IT has been a busy year for the Scottish Resistance.

The group, who describe themselves as a “peaceful movement of activists dedicated to restoring Scotland’s independence from the brainwashing power of the Westminster imperial masters”, have been on the fringes of Scottish political life for years. But this year was different. They’re still on the fringes, but now have a slightly higher profile, and some more members.

Their heckling of former Labour MPs Margaret Curran and Jim Murphy, and their attempt to have David Cameron arrested for war crimes, brought them to the attention of the national press.

And they’ve told The National that in 2016 they plan to go after Scottish Labour’s Kezia Dugdale, as well as SNP MP Phil Boswell and former SNP MP Natalie McGarry.

“We will be going after those politicians that are liars and hypocrites and protesting their hypocrisy, that’s whether they’re unionists or pro-independence parties,” Sean Clerkin, a prominent member of the resistance, tells The National.

Clerkin is known to every journalist in Scotland. In his time he has been part of, and possibly the sole member of Glasgow Against Atos, Glasgow Against Austerity, Glasgow Against Housing Stock Transfer and the Glasgow Homeowners Campaign. He is not a member of the SNP. He wears his politics on his sleeve. In 2010, the non-aligned socialist, as he describes himself, used a column in the Scotsman to call for a cap on immigration, claiming that “multiculturalism has gone far too far” and that the “indigenous” culture of Scotland was being “undermined.”

The Scottish Resistance are figures of fun for many. Recently a reproduction of their T-shirt by the anonymous Brian Spanner Twitter account became a thing, with columnists Alex Massie, David Torrance and comedian Al Murray buying and modelling them. Forty-six were sold in the end with £548 going to JK Rowling’s Lumos charity.

But, Clerkin says, they’ve never been more popular. “We’ve now got 7,000 members because of what we’re doing...”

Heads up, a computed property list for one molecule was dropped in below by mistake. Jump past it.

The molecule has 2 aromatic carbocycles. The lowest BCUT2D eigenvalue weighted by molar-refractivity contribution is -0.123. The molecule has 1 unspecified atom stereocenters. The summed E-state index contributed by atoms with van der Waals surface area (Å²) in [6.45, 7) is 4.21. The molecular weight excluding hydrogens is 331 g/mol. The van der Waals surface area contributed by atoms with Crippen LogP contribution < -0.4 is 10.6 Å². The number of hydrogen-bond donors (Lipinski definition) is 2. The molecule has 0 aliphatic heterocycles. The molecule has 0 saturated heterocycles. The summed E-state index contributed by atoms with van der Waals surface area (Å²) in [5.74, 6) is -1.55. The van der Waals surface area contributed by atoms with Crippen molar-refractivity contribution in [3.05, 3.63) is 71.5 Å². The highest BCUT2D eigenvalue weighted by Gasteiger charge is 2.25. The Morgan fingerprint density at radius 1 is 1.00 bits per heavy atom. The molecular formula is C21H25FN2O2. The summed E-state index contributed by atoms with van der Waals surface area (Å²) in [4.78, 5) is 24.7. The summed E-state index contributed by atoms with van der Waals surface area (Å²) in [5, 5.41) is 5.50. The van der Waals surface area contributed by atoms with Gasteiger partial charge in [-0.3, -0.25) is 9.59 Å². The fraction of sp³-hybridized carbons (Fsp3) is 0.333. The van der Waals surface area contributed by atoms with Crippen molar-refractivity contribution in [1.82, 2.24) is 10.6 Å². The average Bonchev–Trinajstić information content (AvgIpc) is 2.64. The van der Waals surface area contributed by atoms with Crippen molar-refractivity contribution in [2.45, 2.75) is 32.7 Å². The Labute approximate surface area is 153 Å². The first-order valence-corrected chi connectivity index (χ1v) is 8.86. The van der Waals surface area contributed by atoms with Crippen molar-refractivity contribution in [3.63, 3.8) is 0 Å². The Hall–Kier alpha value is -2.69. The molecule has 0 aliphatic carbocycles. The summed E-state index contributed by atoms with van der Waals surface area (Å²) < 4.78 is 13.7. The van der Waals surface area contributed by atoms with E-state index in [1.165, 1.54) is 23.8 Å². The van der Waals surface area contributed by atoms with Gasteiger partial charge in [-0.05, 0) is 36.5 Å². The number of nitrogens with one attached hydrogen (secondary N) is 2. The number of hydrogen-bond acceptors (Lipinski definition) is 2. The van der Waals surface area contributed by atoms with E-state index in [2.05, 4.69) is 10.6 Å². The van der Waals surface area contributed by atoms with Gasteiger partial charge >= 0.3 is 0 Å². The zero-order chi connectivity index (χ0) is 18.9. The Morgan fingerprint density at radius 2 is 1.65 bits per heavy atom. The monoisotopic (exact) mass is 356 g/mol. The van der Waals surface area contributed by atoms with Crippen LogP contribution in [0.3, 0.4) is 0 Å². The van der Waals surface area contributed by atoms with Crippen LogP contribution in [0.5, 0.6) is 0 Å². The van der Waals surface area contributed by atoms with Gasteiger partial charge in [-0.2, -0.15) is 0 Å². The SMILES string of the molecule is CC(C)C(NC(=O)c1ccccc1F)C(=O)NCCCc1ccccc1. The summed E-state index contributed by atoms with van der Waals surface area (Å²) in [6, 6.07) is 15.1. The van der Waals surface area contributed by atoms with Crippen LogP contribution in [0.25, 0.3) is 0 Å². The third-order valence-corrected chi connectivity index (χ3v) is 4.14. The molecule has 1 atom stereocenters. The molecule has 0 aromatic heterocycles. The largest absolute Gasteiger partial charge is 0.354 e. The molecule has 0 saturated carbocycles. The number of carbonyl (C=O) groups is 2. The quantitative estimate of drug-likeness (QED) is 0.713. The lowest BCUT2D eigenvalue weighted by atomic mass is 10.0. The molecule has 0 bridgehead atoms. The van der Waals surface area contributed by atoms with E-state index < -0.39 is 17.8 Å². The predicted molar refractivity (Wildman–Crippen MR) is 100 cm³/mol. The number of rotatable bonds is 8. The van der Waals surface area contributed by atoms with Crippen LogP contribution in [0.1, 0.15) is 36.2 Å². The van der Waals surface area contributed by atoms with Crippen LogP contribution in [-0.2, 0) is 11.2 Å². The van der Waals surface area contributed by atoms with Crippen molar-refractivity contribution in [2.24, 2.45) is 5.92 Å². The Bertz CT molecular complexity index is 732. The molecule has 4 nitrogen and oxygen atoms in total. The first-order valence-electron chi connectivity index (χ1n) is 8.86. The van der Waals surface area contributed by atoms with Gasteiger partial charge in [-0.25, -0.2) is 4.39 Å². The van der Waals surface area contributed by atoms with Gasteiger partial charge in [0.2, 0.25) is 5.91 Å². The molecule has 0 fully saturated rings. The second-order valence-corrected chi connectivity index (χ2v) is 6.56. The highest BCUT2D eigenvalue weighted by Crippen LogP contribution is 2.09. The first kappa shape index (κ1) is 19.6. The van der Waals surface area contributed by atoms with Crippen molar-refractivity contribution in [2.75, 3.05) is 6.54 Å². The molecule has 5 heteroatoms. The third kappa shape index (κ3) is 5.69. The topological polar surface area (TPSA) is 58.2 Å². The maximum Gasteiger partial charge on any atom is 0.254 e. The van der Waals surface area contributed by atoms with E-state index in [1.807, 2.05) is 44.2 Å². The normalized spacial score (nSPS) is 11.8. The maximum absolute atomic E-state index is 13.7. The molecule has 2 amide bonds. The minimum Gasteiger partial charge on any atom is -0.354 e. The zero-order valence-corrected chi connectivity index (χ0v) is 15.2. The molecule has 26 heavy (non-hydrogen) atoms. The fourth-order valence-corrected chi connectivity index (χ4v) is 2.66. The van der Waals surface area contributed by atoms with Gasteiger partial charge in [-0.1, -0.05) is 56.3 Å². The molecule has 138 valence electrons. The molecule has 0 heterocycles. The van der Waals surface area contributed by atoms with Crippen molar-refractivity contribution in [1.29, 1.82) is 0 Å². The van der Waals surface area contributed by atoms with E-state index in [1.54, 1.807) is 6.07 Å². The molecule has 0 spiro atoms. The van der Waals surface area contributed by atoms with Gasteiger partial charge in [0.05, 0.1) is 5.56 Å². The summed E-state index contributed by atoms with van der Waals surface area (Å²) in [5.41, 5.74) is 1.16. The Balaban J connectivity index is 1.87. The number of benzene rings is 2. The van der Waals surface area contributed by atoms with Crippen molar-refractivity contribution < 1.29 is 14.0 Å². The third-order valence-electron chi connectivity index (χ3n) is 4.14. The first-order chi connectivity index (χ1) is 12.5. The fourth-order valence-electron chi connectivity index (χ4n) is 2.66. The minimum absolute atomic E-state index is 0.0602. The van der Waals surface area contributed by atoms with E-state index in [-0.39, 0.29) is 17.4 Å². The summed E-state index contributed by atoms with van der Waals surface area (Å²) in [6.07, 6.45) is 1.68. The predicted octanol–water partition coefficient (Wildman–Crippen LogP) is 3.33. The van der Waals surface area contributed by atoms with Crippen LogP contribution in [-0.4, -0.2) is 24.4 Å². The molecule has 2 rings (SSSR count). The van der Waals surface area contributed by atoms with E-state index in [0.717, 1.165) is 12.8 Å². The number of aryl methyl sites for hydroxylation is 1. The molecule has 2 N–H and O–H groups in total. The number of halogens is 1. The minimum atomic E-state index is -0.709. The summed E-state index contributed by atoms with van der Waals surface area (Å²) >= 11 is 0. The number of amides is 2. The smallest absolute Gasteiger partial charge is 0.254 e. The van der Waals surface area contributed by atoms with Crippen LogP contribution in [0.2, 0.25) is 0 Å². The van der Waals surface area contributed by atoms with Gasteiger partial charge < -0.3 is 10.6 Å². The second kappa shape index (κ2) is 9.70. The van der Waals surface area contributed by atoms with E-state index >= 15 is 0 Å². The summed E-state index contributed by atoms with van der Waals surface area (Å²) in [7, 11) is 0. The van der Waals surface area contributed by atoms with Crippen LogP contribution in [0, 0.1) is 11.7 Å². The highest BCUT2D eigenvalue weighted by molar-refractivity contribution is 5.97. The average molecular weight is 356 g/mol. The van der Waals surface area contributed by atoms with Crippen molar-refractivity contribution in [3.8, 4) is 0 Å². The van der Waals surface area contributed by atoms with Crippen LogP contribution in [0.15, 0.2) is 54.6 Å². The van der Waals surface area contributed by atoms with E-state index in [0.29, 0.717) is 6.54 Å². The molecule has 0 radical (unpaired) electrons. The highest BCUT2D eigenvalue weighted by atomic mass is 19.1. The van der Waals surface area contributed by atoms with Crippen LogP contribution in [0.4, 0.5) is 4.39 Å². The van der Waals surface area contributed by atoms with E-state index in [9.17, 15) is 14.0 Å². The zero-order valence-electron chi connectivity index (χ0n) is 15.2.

How do you become a member? “People come on to our Facebook.”

You class members as people who like the Facebook group? “No they come and say they want to join us.”

But are the members just people on Facebook, they don’t pay fees?

“We’ve got 7,000 subscribers.”

People who subscribe to the Facebook page, that’s how you class membership? “We view the 7,000 subscribers as supporters because they continually come on and give our support to us.”

Three days before May’s election, outside the St Enoch Centre, Jim Murphy and a fairly bewildered Eddie Izzard spoke to handful of Labour party supporters who were surrounded by members of the Scottish Resistance who were in turn surrounded by members of the Scottish press. A shopper on his way into the St Enoch centre shouted: “You’re aw a bunch of fannies.”

It wasn’t clear if he was talking about Labour, the Scottish Resistance, the press, or all of us.

It was impossible for Murphy to speak at that event. Clerkin heckled him using a loudhailer. Others were shouting and holding banners. Every time Murphy tried to speak he was drowned out. In fairness the former Labour leader seemed to be having a huge amount of fun. But the Mail called it an ambush; the Evening Times wrote of “ugly scenes.”

“It was good old-fashioned political heckling,” Clerkin says. “If Jim Murphy had wanted to come off his podium and answer the criticisms we would have welcomed him to do so and we would have debated with him in a polite but forthright fashion.”

James Scott, the erstwhile leader and founder of the Resistance had his membership of the SNP suspended soon afterwards. Despite 50-odd emails and letters, Clerkin says the activist is still waiting for due process and an opportunity to defend himself.